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Why should businesses be concerned with Modern Slavery and what actions can you take?

Modern slavery should be understood as an overarching term encompassing all forms of contemporary slavery: human trafficking, slavery, servitude, forced and bonded labour and the worst forms of child labour.

What is Modern Slavery?

It is a grave violation of human rights that affects people almost everywhere, including in the UK. While there is no exact data on the prevalence of forced labour and trafficking, the International Labour Organisation (ILO) estimates that there are 21 million people in forced labour across the world.

Businesses would be shocked that any decisions made could in any way be contributing to slavery, yet the nature of business today can create conditions where slavery and forced labour flourish.

Organisations can be implicated in modern slavery both directly and indirectly in a variety of ways: in their own operations, through their global supply chains and through their involvement with business partners.

Companies also risk employing exploited workers in the construction, maintenance and servicing of their facilities, particularly in cases where those functions are outsourced to third-party suppliers. Companies can be implicated less directly if their products or services are used by traffickers.

As employers and providers of goods and services, businesses have a pivotal role to play in the fight against human trafficking, forced labour and slavery. Companies and employers are particularly well placed to prevent and detect exploitation in their own operations and in the communities where they operate, to influence and work together with suppliers and business partners, and to raise labour standards within their industries. Some companies, in some sectors, are also in a position to spot and report an issue which by its nature tends to remain hidden.

What Can you do NOW – Short Term?

There are some immediate actions you can take to start safeguarding your supply chain workers.

Ensure that:

  • Money is paid directly into bank accounts.
  • All staff, including agency workers, have a written contract.
  • Workers receive wage slips and are able to understand any deductions that are made.
  • There is a safe storage area for passports.
  • Anonymous phone lines are set up for workers to report abuse.
  • Employees have a safe forum to discuss and understand their rights.
  • A confidential grievance process is established that includes agency workers.
  • Unauthorised deductions for food, accommodation or equipment are investigated.
  • Managers and site staff are given the training to spot abuse and human rights violations.
  • Hours worked are monitored. Triggers are in place to investigate excessive overtime. Check that recorded hours match hours actually worked.

What Can you do – Long Term?

Develop comprehensive policies which will influence decision-making within the business on a day to day basis in relation to slavery and human trafficking.

  • Map existing policies – Make sure that policies on modern slavery reflect the greatest areas of risk to impacted individuals and communities, and specify expectations for personnel, suppliers, customers, business partners and others who are directly linked to business operations, products and services.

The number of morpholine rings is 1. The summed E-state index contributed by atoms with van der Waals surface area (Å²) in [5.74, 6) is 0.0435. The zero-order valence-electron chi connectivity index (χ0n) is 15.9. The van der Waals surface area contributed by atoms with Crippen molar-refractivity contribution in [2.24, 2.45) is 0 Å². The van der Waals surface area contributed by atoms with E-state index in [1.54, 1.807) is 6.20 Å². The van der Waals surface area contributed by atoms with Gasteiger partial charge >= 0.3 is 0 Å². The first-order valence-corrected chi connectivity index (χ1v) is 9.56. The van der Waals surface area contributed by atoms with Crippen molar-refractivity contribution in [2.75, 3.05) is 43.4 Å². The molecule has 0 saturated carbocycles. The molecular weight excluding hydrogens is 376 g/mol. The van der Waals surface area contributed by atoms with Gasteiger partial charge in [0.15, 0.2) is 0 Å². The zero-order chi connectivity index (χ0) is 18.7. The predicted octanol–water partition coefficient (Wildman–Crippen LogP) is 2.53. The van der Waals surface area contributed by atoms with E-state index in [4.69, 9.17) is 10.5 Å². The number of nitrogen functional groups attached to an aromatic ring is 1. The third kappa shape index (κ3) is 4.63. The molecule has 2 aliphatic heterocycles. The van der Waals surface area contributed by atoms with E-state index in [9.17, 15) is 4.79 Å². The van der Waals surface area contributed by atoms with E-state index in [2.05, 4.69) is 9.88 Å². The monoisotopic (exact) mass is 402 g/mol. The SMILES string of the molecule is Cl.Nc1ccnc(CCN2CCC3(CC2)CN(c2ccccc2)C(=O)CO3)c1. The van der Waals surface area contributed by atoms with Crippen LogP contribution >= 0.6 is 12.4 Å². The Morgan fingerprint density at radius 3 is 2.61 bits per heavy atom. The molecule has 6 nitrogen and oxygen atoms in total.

• When developing new policies, consult with internal and external stakeholders, ensure policies are signed-off at the highest level of the business and are available to all workers, business partners and other parties.
  • Treat this as a quality control issue with regard to holding suppliers and subcontractors accountable; products should be considered defective if slavery or human trafficking is identified in the production process.
  • Carry out human rights due diligence and take action to address risks.
  • Conduct a human rights impact assessment – with a specific focus on labour rights, women’s rights and children’s rights – examining the company’s direct operations, supply chain and other business relationships in high-risk environments, to identify risk factors in operations and supply chains.
  • Examine internal business procedures to avoid making demands of suppliers or subcontractors that might lead them to abuse human rights. Consult internally and externally with key stakeholders, including people who are, or could be affected by modern slavery, and those organisations representing them.
  • Develop clear action plans to prevent and mitigate modern slavery.
  • Develop a process for informing business decisions – including the selection of suppliers, subcontractors, or third-party recruitment agencies – based on performance on policies and practices regarding labour rights issues.
  • Include clauses on modern slavery and risk factors in contracts with suppliers, and closely monitor suppliers.
  • Put in place procedures for reporting concerns over modern slavery within the company’s operations, and communicate these effectively. Grievance mechanisms and remedy processes should be clear, transparent and accessible, and incidents should be reported and monitored.

For more information or to talk further about modern slavery call us on 01752 697 370